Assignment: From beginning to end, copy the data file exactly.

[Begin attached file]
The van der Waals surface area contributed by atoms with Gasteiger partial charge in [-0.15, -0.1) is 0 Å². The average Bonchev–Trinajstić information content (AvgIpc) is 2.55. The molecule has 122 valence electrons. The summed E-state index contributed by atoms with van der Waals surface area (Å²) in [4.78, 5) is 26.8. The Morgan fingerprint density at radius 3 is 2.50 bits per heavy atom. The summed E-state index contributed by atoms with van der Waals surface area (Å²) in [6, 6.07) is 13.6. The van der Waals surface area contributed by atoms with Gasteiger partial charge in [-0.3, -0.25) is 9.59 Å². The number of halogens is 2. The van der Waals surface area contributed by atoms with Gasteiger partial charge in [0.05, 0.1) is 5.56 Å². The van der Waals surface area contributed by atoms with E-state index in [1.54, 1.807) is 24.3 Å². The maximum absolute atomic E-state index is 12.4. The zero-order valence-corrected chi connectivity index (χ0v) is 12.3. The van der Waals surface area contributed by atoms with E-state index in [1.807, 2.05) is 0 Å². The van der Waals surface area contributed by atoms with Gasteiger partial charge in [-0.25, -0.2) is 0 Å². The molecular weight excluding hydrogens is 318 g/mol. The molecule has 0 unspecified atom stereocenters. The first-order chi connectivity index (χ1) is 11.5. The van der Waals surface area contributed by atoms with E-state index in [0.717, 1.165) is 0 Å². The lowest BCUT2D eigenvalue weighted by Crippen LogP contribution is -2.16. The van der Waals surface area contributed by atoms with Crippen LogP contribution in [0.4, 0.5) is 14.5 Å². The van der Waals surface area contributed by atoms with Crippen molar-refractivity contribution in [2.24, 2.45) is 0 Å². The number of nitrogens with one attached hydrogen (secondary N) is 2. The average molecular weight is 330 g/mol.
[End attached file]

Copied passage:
The van der Waals surface area contributed by atoms with Gasteiger partial charge in [-0.15, -0.1) is 0 Å². The average Bonchev–Trinajstić information content (AvgIpc) is 2.55. The molecule has 122 valence electrons. The summed E-state index contributed by atoms with van der Waals surface area (Å²) in [4.78, 5) is 26.8. The Morgan fingerprint density at radius 3 is 2.50 bits per heavy atom. The summed E-state index contributed by atoms with van der Waals surface area (Å²) in [6, 6.07) is 13.6. The van der Waals surface area contributed by atoms with Gasteiger partial charge in [-0.3, -0.25) is 9.59 Å². The number of halogens is 2. The van der Waals surface area contributed by atoms with Gasteiger partial charge in [0.05, 0.1) is 5.56 Å². The van der Waals surface area contributed by atoms with E-state index in [1.54, 1.807) is 24.3 Å². The maximum absolute atomic E-state index is 12.4. The zero-order valence-corrected chi connectivity index (χ0v) is 12.3. The van der Waals surface area contributed by atoms with E-state index in [1.807, 2.05) is 0 Å². The van der Waals surface area contributed by atoms with Gasteiger partial charge in [-0.25, -0.2) is 0 Å². The molecular weight excluding hydrogens is 318 g/mol. The molecule has 0 unspecified atom stereocenters. The first-order chi connectivity index (χ1) is 11.5. The van der Waals surface area contributed by atoms with E-state index in [0.717, 1.165) is 0 Å². The lowest BCUT2D eigenvalue weighted by Crippen LogP contribution is -2.16. The van der Waals surface area contributed by atoms with Crippen LogP contribution in [0.4, 0.5) is 14.5 Å². The van der Waals surface area contributed by atoms with Crippen molar-refractivity contribution in [2.24, 2.45) is 0 Å². The number of nitrogens with one attached hydrogen (secondary N) is 2. The average molecular weight is 330 g/mol.